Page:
Pitched: Aroldis Chapman, the fiesty Cuban rounded up by the Cincy Reds during the offseason, made his ST debut yesterday against the Kansas City Royals. Yesterday showed Chapman hurl 2 scoreless innings with a hit, a walk, and three strikeouts. Believe the hype, my children. If you ever saw the movie Kicking and Screaming, he can be compared to the Italian boys that they get on the team just so they can start winning games. Don't really blame them in all honesty. Considering how Reds starting pitching was in a downward spiral by the second half of the season (Phillies fans will never forget that 22-1 blowout where everyone in the lineup got a hit), they somewhat limped out of the season with a 78-84 record. The Reds deserve a little something special this year. Good starting pitching may do the trick.
Will Be Pitching: Okay kids, you've been waiting for this since the MLB Draft (well, maybe not, but let's make this sound a little more exciting, yes?) Stephen Strasburg will be making his ST debut against the Tigers at 1:05 this afternoon [side note: I'll miss most of it since I'm in school as I write this] and will be expected to pitch about 2 innings.
For more information, go here.
Well, Less Pitching: Ah, the closer. A very crucial position when your team is up by one run in the bottom of the 9th and the heart of the order is coming up to try and pulverize you. Looks like that might not be the case for Twins' closer Joe Nathan. Scar tissue from Nathan's previous elbow surgery suffered a much unwanted tear, and resulted in elbow soreness which ultimately benched him after one batter on Saturday against the Red Sox. With a closer like Nathan in the MLB, it's really sad to see that happen, especially in Spring Training. He had an excellent season last year (statistically doing better than Mariano-saurus, if you can believe that) and now he may not be able to pitch during the 2010 season in case of surgery. That just really blows, and there really isn't anything he can do to avoid it either. It's not like you can let it go. When you're a closer, you need to pump some effective stuff to get your job done, and if your elbow isn't up to that job, you might as well go home.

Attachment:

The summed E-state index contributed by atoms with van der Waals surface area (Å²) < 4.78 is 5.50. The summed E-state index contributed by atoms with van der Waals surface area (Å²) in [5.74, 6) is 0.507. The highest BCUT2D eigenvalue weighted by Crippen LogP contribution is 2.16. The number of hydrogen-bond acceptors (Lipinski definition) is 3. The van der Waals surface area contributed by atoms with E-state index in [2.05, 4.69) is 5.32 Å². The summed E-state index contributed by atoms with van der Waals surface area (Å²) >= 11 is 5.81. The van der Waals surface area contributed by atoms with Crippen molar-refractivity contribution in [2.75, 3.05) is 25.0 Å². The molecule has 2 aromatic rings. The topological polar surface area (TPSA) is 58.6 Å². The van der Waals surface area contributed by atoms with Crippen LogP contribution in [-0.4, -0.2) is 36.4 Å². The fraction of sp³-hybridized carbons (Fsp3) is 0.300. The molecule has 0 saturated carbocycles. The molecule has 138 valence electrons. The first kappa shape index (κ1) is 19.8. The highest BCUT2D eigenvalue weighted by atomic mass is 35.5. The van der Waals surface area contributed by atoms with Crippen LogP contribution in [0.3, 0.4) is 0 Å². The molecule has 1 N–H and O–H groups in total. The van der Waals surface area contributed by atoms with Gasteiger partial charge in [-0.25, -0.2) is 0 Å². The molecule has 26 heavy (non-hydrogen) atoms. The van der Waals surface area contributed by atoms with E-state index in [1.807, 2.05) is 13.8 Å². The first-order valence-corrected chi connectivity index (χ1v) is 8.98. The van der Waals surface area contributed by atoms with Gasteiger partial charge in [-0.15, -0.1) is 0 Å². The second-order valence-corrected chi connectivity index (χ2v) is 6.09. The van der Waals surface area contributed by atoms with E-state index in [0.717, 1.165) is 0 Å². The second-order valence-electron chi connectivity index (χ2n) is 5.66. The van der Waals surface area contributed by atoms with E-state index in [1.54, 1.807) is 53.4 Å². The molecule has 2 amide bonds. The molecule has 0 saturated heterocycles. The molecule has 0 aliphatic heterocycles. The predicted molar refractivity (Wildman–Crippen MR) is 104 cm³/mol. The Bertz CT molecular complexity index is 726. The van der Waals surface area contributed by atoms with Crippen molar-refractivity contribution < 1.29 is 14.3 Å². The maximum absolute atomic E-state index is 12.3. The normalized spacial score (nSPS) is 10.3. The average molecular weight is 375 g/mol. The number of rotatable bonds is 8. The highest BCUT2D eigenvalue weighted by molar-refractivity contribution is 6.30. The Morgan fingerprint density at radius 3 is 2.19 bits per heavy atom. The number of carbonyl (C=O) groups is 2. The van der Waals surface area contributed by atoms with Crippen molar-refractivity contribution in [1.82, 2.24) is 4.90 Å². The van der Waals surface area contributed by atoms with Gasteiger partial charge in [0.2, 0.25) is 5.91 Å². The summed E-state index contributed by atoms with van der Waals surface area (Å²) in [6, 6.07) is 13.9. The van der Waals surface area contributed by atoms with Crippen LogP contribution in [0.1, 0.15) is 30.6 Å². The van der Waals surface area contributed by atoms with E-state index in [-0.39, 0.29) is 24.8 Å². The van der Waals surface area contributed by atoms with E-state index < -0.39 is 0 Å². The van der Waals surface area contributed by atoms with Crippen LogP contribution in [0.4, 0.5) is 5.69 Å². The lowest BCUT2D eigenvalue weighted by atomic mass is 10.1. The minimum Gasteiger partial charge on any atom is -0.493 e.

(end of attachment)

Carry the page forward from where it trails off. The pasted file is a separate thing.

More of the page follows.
For the whole story on MLB.com, go here.